I wish the race was prettier. But it’s not.
Running has become a picture of my everyday life. There are days when it’s easy to put on the shoes, days when I just don’t want the feeling of my feet dancing on the pavement or trails to end. There are days when those same shoes feel like lead. There are seasons where faithfulness is easy – and seasons where I am so weary or busy or just plain lazy that faithfulness is more a deliberate decision than a joyful happening. But still I run.
Mind you, I’m not a great runner. I’ve laughed that “I run to eat.” But since 2010, running has been there, thanks to great cheerleaders like my friends Amy, Crystal, Rick, Courtney, and my sweet family. It’s less about the act of running, and more about the experience of it. It’s about the rhythm, the soundtrack that plays when music is in one ear and the birds and breeze and barking dogs are in the other, the changing palette of colors as the seasons awaken and then slumber and then awaken again. And it’s about what God says. He speaks about endurance, focus, joy, disappointment. He reminds me about the beauty of community, the power in friendship, and the essential need we all have for encouragement. He teaches through good moments, and He teaches through pain.
And right now, He’s teaching through toenails.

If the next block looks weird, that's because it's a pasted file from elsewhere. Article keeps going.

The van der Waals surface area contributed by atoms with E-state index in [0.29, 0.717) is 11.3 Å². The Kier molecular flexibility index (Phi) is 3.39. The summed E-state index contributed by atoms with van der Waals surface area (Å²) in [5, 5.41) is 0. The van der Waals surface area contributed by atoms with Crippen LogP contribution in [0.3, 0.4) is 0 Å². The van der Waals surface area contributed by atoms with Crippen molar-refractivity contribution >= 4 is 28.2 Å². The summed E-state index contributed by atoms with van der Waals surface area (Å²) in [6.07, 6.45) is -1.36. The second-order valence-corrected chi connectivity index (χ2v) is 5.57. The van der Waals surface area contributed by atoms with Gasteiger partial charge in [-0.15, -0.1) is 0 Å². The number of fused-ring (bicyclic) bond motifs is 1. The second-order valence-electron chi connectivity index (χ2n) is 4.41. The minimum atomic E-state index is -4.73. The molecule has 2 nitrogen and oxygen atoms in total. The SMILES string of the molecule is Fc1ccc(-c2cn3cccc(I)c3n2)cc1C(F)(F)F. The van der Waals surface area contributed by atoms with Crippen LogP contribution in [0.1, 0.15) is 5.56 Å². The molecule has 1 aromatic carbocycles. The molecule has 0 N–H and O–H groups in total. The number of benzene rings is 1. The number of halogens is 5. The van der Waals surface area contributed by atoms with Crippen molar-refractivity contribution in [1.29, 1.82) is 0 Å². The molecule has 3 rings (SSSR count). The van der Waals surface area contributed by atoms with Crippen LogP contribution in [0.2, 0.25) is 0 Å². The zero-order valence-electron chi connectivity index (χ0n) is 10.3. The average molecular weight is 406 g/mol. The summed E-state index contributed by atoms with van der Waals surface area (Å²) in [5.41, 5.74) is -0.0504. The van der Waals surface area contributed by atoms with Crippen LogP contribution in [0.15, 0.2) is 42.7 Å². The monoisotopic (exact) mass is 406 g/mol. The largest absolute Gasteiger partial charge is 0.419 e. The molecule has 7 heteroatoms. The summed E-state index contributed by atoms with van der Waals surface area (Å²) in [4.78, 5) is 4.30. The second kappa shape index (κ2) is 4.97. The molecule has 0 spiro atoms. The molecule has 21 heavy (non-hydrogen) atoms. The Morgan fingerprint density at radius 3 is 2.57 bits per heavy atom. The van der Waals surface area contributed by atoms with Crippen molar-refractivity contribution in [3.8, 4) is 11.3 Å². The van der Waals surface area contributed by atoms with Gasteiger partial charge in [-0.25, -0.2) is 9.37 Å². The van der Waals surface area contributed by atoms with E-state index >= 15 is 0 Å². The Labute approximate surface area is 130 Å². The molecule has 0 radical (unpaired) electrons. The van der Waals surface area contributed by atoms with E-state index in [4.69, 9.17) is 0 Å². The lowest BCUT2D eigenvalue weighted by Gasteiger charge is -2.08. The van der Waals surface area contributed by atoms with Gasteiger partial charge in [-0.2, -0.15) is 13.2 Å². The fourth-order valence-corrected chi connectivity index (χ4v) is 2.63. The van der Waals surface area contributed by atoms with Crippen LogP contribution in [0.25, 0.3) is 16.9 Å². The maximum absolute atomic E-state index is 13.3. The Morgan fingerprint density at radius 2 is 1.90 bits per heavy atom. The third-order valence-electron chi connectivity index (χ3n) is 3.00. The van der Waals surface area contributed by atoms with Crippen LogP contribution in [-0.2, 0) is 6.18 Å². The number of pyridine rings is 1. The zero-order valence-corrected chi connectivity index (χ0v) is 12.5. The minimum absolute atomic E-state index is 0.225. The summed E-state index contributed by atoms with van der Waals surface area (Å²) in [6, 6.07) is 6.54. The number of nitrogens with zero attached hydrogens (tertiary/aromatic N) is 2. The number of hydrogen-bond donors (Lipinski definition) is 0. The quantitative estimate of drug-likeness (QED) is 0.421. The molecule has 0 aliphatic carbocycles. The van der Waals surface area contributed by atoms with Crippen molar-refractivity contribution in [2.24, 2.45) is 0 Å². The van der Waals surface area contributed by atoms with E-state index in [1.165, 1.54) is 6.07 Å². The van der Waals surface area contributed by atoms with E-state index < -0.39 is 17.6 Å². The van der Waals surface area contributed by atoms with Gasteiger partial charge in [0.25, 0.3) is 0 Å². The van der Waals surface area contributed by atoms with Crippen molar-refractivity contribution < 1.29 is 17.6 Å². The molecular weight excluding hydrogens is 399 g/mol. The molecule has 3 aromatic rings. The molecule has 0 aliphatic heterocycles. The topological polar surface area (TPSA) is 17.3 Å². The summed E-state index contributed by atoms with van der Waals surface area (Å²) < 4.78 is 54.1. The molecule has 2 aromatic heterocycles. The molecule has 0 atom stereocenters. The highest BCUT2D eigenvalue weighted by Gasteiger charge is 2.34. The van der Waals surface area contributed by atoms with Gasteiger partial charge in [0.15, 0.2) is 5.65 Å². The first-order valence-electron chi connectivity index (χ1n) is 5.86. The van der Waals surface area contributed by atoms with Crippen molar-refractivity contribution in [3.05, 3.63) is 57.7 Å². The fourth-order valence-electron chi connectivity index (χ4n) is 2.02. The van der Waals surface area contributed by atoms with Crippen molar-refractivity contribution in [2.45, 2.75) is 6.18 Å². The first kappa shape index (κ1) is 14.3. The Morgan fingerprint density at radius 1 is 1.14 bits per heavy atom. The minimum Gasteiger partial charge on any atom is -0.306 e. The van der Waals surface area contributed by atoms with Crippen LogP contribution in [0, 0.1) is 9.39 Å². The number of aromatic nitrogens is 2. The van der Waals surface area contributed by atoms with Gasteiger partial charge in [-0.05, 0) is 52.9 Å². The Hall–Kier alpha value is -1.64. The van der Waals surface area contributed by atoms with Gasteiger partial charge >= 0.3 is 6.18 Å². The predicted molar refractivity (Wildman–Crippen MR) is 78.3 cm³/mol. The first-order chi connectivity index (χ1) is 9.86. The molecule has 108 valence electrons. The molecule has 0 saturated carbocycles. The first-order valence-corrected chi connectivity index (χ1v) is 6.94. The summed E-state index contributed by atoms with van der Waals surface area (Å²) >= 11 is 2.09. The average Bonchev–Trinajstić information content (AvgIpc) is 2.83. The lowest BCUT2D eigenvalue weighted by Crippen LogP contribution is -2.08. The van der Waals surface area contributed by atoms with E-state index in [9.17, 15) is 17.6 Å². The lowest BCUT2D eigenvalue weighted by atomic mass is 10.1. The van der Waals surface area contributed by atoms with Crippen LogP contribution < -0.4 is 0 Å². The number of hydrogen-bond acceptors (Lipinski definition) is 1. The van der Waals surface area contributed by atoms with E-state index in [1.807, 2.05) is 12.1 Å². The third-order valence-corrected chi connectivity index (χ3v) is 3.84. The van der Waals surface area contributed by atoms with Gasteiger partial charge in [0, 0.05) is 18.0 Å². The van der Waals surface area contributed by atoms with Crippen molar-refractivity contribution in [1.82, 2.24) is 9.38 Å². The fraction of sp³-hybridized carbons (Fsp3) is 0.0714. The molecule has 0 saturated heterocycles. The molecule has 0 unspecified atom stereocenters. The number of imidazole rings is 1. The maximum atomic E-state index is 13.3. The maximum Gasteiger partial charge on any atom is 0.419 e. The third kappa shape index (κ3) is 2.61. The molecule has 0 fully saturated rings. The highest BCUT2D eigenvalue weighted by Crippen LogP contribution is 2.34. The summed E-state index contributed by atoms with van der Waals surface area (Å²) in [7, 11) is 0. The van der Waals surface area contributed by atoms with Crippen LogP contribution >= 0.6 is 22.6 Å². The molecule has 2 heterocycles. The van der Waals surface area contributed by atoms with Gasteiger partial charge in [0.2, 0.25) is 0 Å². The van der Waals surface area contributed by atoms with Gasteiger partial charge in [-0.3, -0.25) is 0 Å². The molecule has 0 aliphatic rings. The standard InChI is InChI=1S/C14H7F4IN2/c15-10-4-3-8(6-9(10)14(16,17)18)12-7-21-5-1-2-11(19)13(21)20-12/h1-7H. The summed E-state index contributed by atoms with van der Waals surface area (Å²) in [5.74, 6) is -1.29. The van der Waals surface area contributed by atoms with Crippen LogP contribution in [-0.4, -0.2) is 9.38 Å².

On April 30th, I ran the Music City Half-Marathon with one of my oldest and most precious friends, Migdalia. We both did everything right to prepare – purchased shoes that worked best for our feet, trained well, rested well, dressed well, set realistic goals, and cheered each other on. We crossed the finish line together and wore our medals with pride (as we ate fried chicken and biscuits at Loveless Cafe). The day is now documented as an official “bucket list” moment for me. Now, a month later, I’m doing all I can to hang on to two toenails. They’ve been trimmed and painted to look like all the other toenails on my feet. They are bandaged and taped tightly when I run. I’ve even gone so far as to Superglue the edges down when I wear sandals so they won’t move. But at the end of the day, those old nails are coming off. Slowly. Very slowly.
To be perfectly honest, I don’t want them to leave. They’ve worked well for a really long time. There’s nothing really wrong with them at all. In fact, they were doing their job perfectly when they were damaged in the battle of that half-marathon. And they were damaged “just because” – not due to tight shoes or a bad fall. But “new” is happening underneath the bruises and nail polish. It’s a new I can’t see, a new I don’t fully understand, and a new that doesn’t seem to be happening with any speed. I can’t rush it. I can’t fix it. I can’t fake it. But I can rest assured it’s going to be better. And so He teaches. He reminds me that, for the most part, trials come not because of anything we’ve done or not done – they just happen. We run the race well and still get bruised. And if we remain faithful, the best awaits on the other side of the pain. Today, it’s through Job 23 (the paraphrase is mine).
He’s working on my left, but I can’t see what He’s doing. He’s working on my right, but I can’t figure it out. But He promises that when all is said and done, I’ll be refined. When His new comes, I’ll shine like gold. I’ll run where He wants, I’ll stay on the path.
What does God use to teach you in your everyday life?